May Wildlife Gallery

May in Wales is traditionally a joyous month, when spring has reached its climax and summer is just around the corner. The woods are carpeted with bluebells, swallows return to our skies, fresh green leaves burst out of the branches, birds tend their young and rhododendrons explode with colour.

Swallow Hirundo rustica
Swallow Hirundo rustica
Swallows are the very epitome of summer in Wales. The most celebrated of all out summer migrants, the swallow is a truly remarkable creature. Look out for them catching flies above the fields and in the farmyard. The swallow in this picture spent the winter in South Africa. He then flew over 6,000 miles to build a nest in the cowshed at Plas Farm. He managed to cross the Sahara within three days, avoid dehydration and pass the Mediterranean and North African high nets of the humans who eat them as delicacies. All he has to do now is finish building the nest and wait for his wife to arrive in a fortnight. She will inspect the nest and add the finishing touches (internal decor). In 2003, we became part of a swallow monitoring program that resulted in 4 chicks born in the old dairy being ringed prior to their maiden voyage to southern Africa with the intention of tracking their progress. At the time of writing, no Plas Farm swallows have been recaptured.
Swallow Hirundo rustica
Beef Cattle at Plas Farm
Beef Cattle at Plas Farm
Plas Farm is a working sheep and beef farm. If you want to see lots of cute claves, then May is a good month. A beef cow is dry all winter, calves in the spring and rears its offspring over the summer months.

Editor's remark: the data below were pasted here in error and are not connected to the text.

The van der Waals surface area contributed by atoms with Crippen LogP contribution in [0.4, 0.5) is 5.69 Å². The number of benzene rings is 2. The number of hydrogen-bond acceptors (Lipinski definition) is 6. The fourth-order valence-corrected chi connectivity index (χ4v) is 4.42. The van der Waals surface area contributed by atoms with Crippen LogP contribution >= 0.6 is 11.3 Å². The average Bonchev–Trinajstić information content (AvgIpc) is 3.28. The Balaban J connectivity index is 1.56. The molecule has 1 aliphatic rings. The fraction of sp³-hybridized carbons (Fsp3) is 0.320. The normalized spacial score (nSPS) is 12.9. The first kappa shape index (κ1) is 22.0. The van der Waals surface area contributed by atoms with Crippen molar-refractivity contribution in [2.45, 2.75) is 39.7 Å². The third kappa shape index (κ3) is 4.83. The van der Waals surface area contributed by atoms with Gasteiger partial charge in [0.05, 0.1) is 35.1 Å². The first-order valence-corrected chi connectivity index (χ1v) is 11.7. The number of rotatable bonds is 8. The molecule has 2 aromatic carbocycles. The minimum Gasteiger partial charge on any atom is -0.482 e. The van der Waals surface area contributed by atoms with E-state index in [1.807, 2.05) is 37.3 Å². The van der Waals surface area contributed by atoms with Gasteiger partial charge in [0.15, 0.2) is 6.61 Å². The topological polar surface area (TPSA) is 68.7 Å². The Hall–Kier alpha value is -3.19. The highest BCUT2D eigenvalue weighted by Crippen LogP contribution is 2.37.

Beef Cattle at Plas Farm
Rhododendron Rhododendton ponticum
Rhododendron Rhododendton ponticum
Rhododendron ponticum is an evergreen shrub native to northern Turkey, but also occurs in parts of Spain, Portugal and Bulgaria. It was introduced to Britain in about 1763, probably from Mediterranean regions as an ornamental shrub and was planted extensively by the Victorians in the gardens of many large houses where it grew very successfully. The Plas Cilybebyll estate was no exception. Rhododendrons were used to beautify the grounds of the estate and were planted along footpaths through the woods and along the old entrance driveway to the main house. They thrived in the mild conditions of high rainfall and humidity, together with acidic soil. Indeed, when they got planted in the Swansea Valley they probably thought that they’d been planted in heaven. A wide range of rare and exotic varieties were planted as an expression of wealth, social prominence and extravagant lifestyle. The deep shades of red, varying hues of mauve, pink and white are a sight to behold in the summer and it is said that cuttings were taken from the Plas Cilybebyll estate to stock Clyne Gardens, Swansea which now boasts an internationally recognised collection of Rhododendrons.
Rhododendron Rhododendton ponticum
Sheep Grazed Woodland
Sheep Grazed Woodland
This picture was taken on The Plas Farm Trail. You can spot the waymarker on the fence post and a stile between the trees in the distance. It is a magical part of the trail and a lovely place to stop for a picnic. The trees are mainly silver birch and willow. Carpets of unusual mosses join the trees and small native bluebells sprout through the green grazed grass.
Sheep Grazed Woodland
Hawthorn Crataegus mongyna
Hawthorn Crataegus mongyna